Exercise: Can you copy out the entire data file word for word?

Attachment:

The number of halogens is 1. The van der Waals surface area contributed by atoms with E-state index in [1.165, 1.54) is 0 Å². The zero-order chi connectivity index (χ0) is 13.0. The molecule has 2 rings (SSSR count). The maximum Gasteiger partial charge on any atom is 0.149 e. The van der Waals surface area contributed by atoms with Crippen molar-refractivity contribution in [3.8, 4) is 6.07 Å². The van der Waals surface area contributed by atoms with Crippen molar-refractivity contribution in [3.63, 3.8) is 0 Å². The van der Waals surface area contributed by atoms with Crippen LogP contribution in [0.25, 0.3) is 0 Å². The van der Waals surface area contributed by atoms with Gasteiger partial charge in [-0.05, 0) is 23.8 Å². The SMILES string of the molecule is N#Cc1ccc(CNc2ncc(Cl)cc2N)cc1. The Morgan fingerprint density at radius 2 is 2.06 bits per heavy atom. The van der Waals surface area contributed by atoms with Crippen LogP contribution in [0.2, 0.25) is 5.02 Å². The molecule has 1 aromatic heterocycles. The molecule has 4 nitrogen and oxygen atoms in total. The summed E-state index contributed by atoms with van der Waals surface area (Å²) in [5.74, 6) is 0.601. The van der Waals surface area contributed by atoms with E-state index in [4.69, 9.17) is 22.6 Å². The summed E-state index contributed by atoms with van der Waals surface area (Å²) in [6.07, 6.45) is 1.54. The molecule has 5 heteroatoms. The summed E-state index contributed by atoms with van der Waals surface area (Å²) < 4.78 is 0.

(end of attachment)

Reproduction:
The number of halogens is 1. The van der Waals surface area contributed by atoms with E-state index in [1.165, 1.54) is 0 Å². The zero-order chi connectivity index (χ0) is 13.0. The molecule has 2 rings (SSSR count). The maximum Gasteiger partial charge on any atom is 0.149 e. The van der Waals surface area contributed by atoms with Crippen molar-refractivity contribution in [3.8, 4) is 6.07 Å². The van der Waals surface area contributed by atoms with Crippen molar-refractivity contribution in [3.63, 3.8) is 0 Å². The van der Waals surface area contributed by atoms with Crippen LogP contribution in [0.25, 0.3) is 0 Å². The van der Waals surface area contributed by atoms with Gasteiger partial charge in [-0.05, 0) is 23.8 Å². The SMILES string of the molecule is N#Cc1ccc(CNc2ncc(Cl)cc2N)cc1. The Morgan fingerprint density at radius 2 is 2.06 bits per heavy atom. The van der Waals surface area contributed by atoms with Crippen LogP contribution in [0.2, 0.25) is 5.02 Å². The molecule has 1 aromatic heterocycles. The molecule has 4 nitrogen and oxygen atoms in total. The summed E-state index contributed by atoms with van der Waals surface area (Å²) in [5.74, 6) is 0.601. The van der Waals surface area contributed by atoms with E-state index in [4.69, 9.17) is 22.6 Å². The summed E-state index contributed by atoms with van der Waals surface area (Å²) in [6.07, 6.45) is 1.54. The molecule has 5 heteroatoms. The summed E-state index contributed by atoms with van der Waals surface area (Å²) < 4.78 is 0.